Library Schooling: Using a Scope and Sequence

Home education is not just about the development of the child, but of the parent.

 Using a Scope and Sequence like the Core Knowledge Series

You may recognize some of the fears and struggles I've expressed as a parent who once felt overwhelmed by the perceived weight of the task at hand, and searched diligently for a ‘magic bullet’.

When someone asks me what homeschool method we use, I usually say 'eclectic', but I sometimes describe us as library schoolers, because we use the local library extensively as a resource for our studies. We have also built a home library of books and materials from garage sales and discount bookstores, as well as low-cost and freebies we've found online. I often end up purchasing a book we had borrowed from the library because of how much we enjoyed it, or because I wanted to highlight and write in it.

However, it is only fair to warn you to be cautious of the lure of "free" homeschooling. As with most things offered for free, there is a catch, and the catch is elbow grease. You must have a plan as well as the discipline and dedication to implement it. Few things are accomplished successfully without some forethought and invested effort. This method depends on making educated choices about resources and being able to acquire materials from a variety of sources as fits your budget.

Fortunately, no one today has to spend all the time and effort I did creating a Scope and Sequence. Readily available online for free is the Core Knowledge Sequence for Grades K-8. It can serve as an overall plan for the elementary to middle school years. It is a 285 page .pdf that contains very detailed information about concept and content goals for each grade, as well as four Appendices, such as “Why Listening and Learning are Critical to Reading Comprehension” and “Grade-By-Grade Resource Recommendations”. On this website you will also find other helpful resources, such as Teaching Kids to Read, a few classic literature study guides, and an extensive book list arranged by age and related subject.

Each section of the Core Knowledge Sequence outlines the subjects and topics covered in an Overview section. Then each of these are further broken down into an outline of specific concepts. For example, under Grammar and Usage, part of the outline reads:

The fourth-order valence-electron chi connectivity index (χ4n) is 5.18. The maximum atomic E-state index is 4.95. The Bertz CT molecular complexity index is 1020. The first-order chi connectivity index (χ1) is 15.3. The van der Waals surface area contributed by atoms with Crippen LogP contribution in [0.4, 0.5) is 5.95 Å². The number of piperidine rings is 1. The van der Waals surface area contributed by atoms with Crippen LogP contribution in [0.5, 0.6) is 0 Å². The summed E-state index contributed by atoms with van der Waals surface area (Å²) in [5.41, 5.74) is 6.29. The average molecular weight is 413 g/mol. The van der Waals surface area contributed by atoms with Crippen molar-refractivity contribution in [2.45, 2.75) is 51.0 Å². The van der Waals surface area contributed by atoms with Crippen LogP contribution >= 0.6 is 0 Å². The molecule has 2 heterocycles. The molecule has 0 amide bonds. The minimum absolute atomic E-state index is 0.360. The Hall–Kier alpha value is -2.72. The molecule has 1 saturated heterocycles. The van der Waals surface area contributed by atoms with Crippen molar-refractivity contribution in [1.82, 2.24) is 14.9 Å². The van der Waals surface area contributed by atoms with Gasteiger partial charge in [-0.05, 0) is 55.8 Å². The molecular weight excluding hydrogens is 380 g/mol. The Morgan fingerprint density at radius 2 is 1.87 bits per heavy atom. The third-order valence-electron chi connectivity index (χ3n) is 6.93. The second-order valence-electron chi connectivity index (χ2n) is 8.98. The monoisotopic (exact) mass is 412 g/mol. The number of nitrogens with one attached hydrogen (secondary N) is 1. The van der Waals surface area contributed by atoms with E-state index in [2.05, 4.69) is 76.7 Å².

• Understand what a complete sentence is
  • Identify subject and predicate in single-clause sentences
  • Distinguish complete sentences from fragments
  • Identify and correct run-on sentences
  • Identify subject and verb in a sentence and understand that they must agree
  • Identify and use different sentence types: declarative, interrogative, imperative, exclamatory
  • Know the following parts of speech and how they are used: nouns, pronouns, verbs (action verbs and auxiliary verbs), adjectives (including articles), adverbs, conjunctions (and, but, or), interjections.

A homeschool parent can use this as an assessment checklist, even if they use a variety of resources with more relaxed or delight-directed methods. 

At our library, some grammar resources I found using the online search feature were:

Skill by skill, concept by concept, you can teach grammar using the library, low-cost books found on, or a local discount bookstore. The Core Sequence covers Language Arts, History & Geography, Visual Arts, Music, Mathematics, and Science. One only has to do a Google search to find a multitude of websites that will fit the requirements for any of these subjects.

However - if you are trying to fit the square peg of traditional schooling into the round hole of homeschooling, especially if you plan to use free materials from a variety of sources, you are in for a lot more work than you've bargained for. The idea here is to use something like the  Core Knowledge Sequence or World Book's Typical Course of Study as an organizing tool, an outline, a checklist. 

The only exception we've made when choosing resources is math curriculum. We purchase non-consummable textbooks or subscribe to online programs that fit each child's needs and preferences. There are areas of education where I want someone or something else to do the heavy lifting, and I also want to kids to work on their own, and at their own pace with math. So we've used Saxon, Math-U-See, and over the years. 

The flexibility of library schooling is a huge plus. We are not committed to any particular curriculum, and can use whatever methods we prefer for each subject:

  • notebooking to cover eras in history
  • research-based projects in science
  • unit studies for language arts and literature
  • free exploration of music and art

all the while using our Scope and Sequence as our map to keep us grounded and on track.

For some, the idea of just using the library and the internet to homeschool sounds like a big risk. For others, purchasing curriculum without feeling sure about what will work best is also a possible waste of time and money.

If you need time to incorporate homeschooling into your family life, library schooling may sound like a life raft in a sea of an ever increasing number of homeschooling resources. It gives you the freedom you need to deschool and find your family's homeschool groove.

Do you have questions about library schooling?
Share them in the comments below-